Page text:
Oh, and five gold rings in honor of the fact that the killer is terrorizing a sorority house, yet there isn’t a single instance of leering voyeurism or stylized sexual violence. No creepy shots through open curtains as a woman gets undressed, no murder the moment two students disrobe at the start an inept sexual encounter. Actually, no nudity at all! In the 70s! How is this a thing?
‘Black Christmas’ forgoes the objectification, and instead uses that time to create a side-villain out of the shitty, misogynistic boyfriend who thinks he should be able to force his girlfriend to keep their baby.
‘Black Christmas’ is solid.
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Rare Exports: A Christmas Tale
This one is an underseen gem — most likely because it’s almost entirely in Finnish, and too many people shy away from subtitles.
‘Rare Exports’ is fondly reminiscent of an 80s family horror film. The sort that, by today’s standards, is too dark and weird to be seen as appropriate for younger audiences, but was once watched by kids of all ages, because the 80s. [See below: Gremlins.]
But don’t misunderstand, the movie is by no means a nostalgic pastiche of that classic subgenre. Writer-director Jalmari Helander took the blueprint of the ‘adorable kid fights evil because he’s the only one who knows what’s really happening and no one will believe him’ movie, and used it to create an entirely unique, dark, super-weird Christmas horror movie.
If you can roll with subtitles, you should definitely watch ‘Rare Exports.’
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‘Gremlins’ is an all-time classic, and a healthy part of a balanced, nutritious Christmas. With its fantastic practical effects, dark sense of humor, and twistedly playful and original premise, the film stands up just as well now as it did in 1984.
Upon its initial release, national parental watchdog groups weren’t amused. The PG-rated ‘Gremlins,’ along with its 1984 cohort ‘Indiana Jones and the Temple of Doom,’ led to the MPAA’s creation the PG13 rating — which was created and instituted in two months! All because of some intense, anti-fun panic.
My family didn’t get the memo, and let me watch it a few years later. I was five or six years old at the time, and all the alarmist fears came true. The film profoundly scarred my young psyche, and I grew up to become a psychopath who puts pets in microwaves and blows up movie theaters on the reg.
Either that, or I watched one of the greatest Christmas movies ever made and a great time was had by all.
In truth, it made a different sort of lasting impact. ‘Gremlins,’ didn’t ensure that visions of blood splatters danced in my head when I lay down on Christmas Eve, but was instead one of the earliest experiences that taught me movies are magic. The fact that someone could dream up Gizmo, then bring him to life in the middle of my grandma’s living room, left an indelible mark on my young mind. It helped feed the fire of my burgeoning obsession with cinema, and I’ve never recovered.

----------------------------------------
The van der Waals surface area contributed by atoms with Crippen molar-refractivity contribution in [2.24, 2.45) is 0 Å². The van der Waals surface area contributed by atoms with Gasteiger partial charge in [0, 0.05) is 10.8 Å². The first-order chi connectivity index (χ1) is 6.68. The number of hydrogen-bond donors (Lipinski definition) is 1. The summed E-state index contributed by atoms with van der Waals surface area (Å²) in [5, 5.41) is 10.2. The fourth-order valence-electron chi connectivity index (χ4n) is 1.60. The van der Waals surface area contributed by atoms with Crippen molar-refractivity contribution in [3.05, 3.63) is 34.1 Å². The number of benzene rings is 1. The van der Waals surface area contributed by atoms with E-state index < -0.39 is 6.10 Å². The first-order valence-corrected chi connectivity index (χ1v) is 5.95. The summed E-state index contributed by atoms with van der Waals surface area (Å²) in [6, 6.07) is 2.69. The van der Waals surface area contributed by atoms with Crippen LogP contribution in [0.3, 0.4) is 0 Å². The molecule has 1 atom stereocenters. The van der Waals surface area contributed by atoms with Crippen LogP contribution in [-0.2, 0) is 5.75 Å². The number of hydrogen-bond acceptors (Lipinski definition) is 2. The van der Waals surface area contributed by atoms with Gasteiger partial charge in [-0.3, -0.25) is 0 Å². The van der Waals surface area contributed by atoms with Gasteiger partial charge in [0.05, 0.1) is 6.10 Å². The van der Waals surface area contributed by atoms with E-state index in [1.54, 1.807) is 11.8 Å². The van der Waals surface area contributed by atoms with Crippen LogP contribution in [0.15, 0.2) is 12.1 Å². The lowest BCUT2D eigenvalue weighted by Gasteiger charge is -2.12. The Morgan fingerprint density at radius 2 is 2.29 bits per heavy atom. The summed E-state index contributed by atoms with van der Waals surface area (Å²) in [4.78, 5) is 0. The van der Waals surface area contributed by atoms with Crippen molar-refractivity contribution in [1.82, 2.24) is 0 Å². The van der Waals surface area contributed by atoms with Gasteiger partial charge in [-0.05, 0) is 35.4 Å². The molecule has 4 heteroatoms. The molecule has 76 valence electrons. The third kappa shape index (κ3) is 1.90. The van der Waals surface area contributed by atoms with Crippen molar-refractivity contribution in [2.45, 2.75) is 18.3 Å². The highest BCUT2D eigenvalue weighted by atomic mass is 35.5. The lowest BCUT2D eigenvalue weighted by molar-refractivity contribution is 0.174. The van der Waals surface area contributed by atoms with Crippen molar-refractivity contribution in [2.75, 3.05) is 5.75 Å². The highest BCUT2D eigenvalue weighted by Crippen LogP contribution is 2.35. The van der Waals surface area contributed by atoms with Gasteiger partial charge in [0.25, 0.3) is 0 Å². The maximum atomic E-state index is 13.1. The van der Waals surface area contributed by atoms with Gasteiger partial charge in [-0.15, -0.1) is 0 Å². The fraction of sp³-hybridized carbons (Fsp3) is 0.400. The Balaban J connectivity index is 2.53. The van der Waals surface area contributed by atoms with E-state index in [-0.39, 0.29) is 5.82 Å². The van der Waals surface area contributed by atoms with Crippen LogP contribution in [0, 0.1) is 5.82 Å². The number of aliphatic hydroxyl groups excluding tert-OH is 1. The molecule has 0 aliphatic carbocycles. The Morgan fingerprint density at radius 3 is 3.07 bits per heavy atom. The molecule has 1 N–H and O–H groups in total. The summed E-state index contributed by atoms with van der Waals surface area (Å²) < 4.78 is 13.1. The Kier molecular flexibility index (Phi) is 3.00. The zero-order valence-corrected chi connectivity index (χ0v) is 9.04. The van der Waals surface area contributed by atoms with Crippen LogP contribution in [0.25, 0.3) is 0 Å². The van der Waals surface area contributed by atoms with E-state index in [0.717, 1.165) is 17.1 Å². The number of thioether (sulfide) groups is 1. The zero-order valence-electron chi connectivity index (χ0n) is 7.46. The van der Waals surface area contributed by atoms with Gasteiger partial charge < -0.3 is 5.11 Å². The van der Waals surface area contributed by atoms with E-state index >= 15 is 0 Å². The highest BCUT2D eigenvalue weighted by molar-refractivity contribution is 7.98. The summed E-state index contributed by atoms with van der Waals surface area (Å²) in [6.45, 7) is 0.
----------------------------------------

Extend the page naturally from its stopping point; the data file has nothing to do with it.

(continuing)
For real, though. Gizmo driving around the department store in a Barbie corvette during the final battle with Stripe was very nearly too mind-blowingly amazing for my six-year-old brain to handle.
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Bonus: The Wolf of Snow Hollow
Released earlier this year, ‘The Wolf of Snow Hollow’ definitely isn’t a Christmas movie. However, it is very much a winter movie. I’m throwing it on here as a bonus because it will inevitably slide under the radar of the general populace, and it deserves better.
Much like writer-director-star Jim Cummings’s previous underseen film, ‘Thunder Road,’ ‘The Wolf of Snow Hollow’s’ tone and sensibility is uniquely his own. The emotional beats swing back and forth between absurd and poignant, and the characters play even the broadest comedic bits with deadpan earnest. The result is a movie that doesn’t feel like anything else out there, certainly not like any other werewolf movie.
In Cummings’s central character, it’s refreshing to see a portrayal of male rage as the transparent emotional immaturity it really is. While it’s clearly rooted in the character’s genuine need to feel seen, validated, and loved, it’s never condoned or fetishized. The oversized anger John shares with so many men — myself included — is absurd, not some sort of misguided superpower. In the end, it’s part of the reason he is neither the hero, nor the villain, of the story. Yet, the films lacks the self-seriousness that would make its takedown of toxic masculinity that never feels preachy.